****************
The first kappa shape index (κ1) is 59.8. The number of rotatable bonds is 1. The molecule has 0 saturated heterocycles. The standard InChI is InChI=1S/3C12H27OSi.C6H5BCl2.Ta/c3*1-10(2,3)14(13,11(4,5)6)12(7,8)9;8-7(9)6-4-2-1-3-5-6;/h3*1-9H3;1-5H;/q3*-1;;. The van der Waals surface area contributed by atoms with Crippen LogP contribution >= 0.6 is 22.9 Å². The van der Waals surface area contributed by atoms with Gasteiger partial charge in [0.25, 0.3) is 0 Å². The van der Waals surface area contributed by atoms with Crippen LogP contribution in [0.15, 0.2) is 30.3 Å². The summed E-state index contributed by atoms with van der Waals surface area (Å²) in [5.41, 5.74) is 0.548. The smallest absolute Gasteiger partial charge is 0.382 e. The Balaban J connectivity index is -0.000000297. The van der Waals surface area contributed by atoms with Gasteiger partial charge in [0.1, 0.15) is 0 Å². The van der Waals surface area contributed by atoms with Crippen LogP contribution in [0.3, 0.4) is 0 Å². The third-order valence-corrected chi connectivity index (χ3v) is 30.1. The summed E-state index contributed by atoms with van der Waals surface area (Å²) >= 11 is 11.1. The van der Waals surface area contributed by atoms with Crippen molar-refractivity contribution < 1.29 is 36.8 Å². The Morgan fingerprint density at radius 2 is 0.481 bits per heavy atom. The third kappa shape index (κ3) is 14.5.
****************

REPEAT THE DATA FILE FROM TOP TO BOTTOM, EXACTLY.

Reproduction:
The first kappa shape index (κ1) is 59.8. The number of rotatable bonds is 1. The molecule has 0 saturated heterocycles. The standard InChI is InChI=1S/3C12H27OSi.C6H5BCl2.Ta/c3*1-10(2,3)14(13,11(4,5)6)12(7,8)9;8-7(9)6-4-2-1-3-5-6;/h3*1-9H3;1-5H;/q3*-1;;. The van der Waals surface area contributed by atoms with Crippen LogP contribution >= 0.6 is 22.9 Å². The van der Waals surface area contributed by atoms with Gasteiger partial charge in [0.25, 0.3) is 0 Å². The van der Waals surface area contributed by atoms with Crippen LogP contribution in [0.15, 0.2) is 30.3 Å². The summed E-state index contributed by atoms with van der Waals surface area (Å²) in [5.41, 5.74) is 0.548. The smallest absolute Gasteiger partial charge is 0.382 e. The Balaban J connectivity index is -0.000000297. The van der Waals surface area contributed by atoms with Gasteiger partial charge in [0.1, 0.15) is 0 Å². The van der Waals surface area contributed by atoms with Crippen LogP contribution in [0.3, 0.4) is 0 Å². The third-order valence-corrected chi connectivity index (χ3v) is 30.1. The summed E-state index contributed by atoms with van der Waals surface area (Å²) >= 11 is 11.1. The van der Waals surface area contributed by atoms with Crippen molar-refractivity contribution < 1.29 is 36.8 Å². The Morgan fingerprint density at radius 2 is 0.481 bits per heavy atom. The third kappa shape index (κ3) is 14.5.